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Controlling for Severity of Illness in Outcome Studies Involving Infectious Diseases: Impact of Measurement at Different Time Points

Published online by Cambridge University Press:  02 January 2015

Kerri A. Thom*
Affiliation:
Department of Epidemiology and Preventive Medicine, University of Maryland School of Medicine, Baltimore, Maryland
Michelle D. Shardell
Affiliation:
Department of Epidemiology and Preventive Medicine, University of Maryland School of Medicine, Baltimore, Maryland
Regina B. Osih
Affiliation:
Department of Medicine, Centre Hospitalier Universitaire Vaudois, and University of Lausanne, Lausanne, Switzerland
Marin L. Schweizer
Affiliation:
Department of Epidemiology and Preventive Medicine, University of Maryland School of Medicine, Baltimore, Maryland
Jon P. Furuno
Affiliation:
Department of Epidemiology and Preventive Medicine, University of Maryland School of Medicine, Baltimore, Maryland
Eli N. Perencevich
Affiliation:
Department of Epidemiology and Preventive Medicine, University of Maryland School of Medicine, Baltimore, Maryland Veterans Affairs Maryland Health Care System, Baltimore, Maryland
Jessina C. McGregor
Affiliation:
College of Pharmacy, Oregon State University, Corvallis, Oregon
Anthony D. Harris
Affiliation:
Department of Epidemiology and Preventive Medicine, University of Maryland School of Medicine, Baltimore, Maryland Veterans Affairs Maryland Health Care System, Baltimore, Maryland
*
Department of Epidemiology and Preventive Medicine, University of Maryland School of Medicine, 100 North Greene St., Lower Level, Baltimore, MD 21201 (kthoms@medicine.umaryland.edu)

Abstract

Background.

Severity of illness is an important confounder in outcome studies involving infectious diseases. However, it is unclear whether the time at which severity of illness is measured is important.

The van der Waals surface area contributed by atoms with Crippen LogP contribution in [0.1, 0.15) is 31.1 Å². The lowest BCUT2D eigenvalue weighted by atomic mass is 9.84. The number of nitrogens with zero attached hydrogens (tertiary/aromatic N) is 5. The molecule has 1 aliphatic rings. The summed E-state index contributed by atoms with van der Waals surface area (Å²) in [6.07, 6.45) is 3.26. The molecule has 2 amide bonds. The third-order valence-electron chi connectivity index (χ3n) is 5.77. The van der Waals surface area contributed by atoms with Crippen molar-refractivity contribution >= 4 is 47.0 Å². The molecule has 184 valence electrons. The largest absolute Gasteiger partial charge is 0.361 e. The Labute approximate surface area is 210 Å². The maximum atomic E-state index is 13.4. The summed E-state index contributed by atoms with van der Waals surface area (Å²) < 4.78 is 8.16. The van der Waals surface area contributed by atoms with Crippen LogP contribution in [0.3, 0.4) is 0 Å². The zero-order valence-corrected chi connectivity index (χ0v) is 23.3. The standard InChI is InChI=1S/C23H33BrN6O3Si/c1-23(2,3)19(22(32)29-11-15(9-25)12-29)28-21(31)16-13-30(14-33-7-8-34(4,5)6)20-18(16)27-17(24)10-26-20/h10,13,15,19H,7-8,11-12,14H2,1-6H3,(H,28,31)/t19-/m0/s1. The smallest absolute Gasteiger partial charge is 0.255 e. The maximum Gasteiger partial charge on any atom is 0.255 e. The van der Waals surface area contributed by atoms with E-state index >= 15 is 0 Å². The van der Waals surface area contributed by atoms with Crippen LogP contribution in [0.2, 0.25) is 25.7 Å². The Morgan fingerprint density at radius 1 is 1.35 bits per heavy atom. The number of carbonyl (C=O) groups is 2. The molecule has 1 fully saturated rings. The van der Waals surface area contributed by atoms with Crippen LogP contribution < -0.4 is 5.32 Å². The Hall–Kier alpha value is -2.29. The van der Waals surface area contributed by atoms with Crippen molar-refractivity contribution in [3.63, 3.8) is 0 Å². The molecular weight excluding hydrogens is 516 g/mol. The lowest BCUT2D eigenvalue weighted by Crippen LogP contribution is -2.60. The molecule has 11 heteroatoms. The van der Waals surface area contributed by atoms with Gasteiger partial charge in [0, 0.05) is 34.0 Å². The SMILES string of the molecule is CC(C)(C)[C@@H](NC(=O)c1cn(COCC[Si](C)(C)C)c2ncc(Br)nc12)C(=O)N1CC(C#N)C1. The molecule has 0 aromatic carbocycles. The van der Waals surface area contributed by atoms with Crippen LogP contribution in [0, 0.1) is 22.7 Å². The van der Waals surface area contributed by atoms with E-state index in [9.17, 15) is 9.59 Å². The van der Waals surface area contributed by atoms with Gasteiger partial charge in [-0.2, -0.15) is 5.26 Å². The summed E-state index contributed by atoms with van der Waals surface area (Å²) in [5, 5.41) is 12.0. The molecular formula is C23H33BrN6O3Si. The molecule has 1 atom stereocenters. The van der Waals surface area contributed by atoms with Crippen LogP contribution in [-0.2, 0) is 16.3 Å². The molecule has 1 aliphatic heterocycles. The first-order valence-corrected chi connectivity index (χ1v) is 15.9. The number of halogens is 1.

Methods.

We performed a retrospective study of 328 episodes of gram-negative bacteremia in adult patients to assess the impact of the time of measurement of severity of illness on the association between empirical antimicrobial therapy received and in-hospital mortality. Using a modified Acute Physiology Score (APS), severity of illness was measured at 2 time points: (1) hospital admission and (2) 24 hours before the first culture-positive blood sample was collected. Multivariate logistic regression was used to estimate the impact of adjusting for the APS on the relationship between empirical therapy received (ie, the exposure) and in-hospital mortality (ie, the outcome).

Results.

The mean APS ( ± standard deviation) of patients with bacteremia increased during their hospital stay (from 19.2 ± 11.6 at admission to 24.2 ± 13.6 at the second time point; P < .01). When examining the association between empirical antimicrobial therapy received and in-hospital mortality, and controlling for the APS, there was a trend toward a decreased impact of appropriate therapy received on in-hospital mortality. The unadjusted odds ratio (OR) for the association between appropriate therapy received and in-hospital mortality was 0.83 (95% confidence interval [CI], 0.51-1.34). After controlling for the APS at admission, this association was attenuated (OR, 0.94 [95% CI, 0.57-1.55]), and when a change in the APS was also included in the multivariate logistic regression model, the association was further attenuated (OR, 0.99 [95% CI, 0.58-1.69]).

Conclusions.

The magnitude of the association between appropriate antimicrobial therapy received and in-hospital mortality among patients with gram-negative bacteremia was sensitive to the timing of adjustment for severity of illness.

Type
Original Article
Copyright
Copyright © The Society for Healthcare Epidemiology of America 2008

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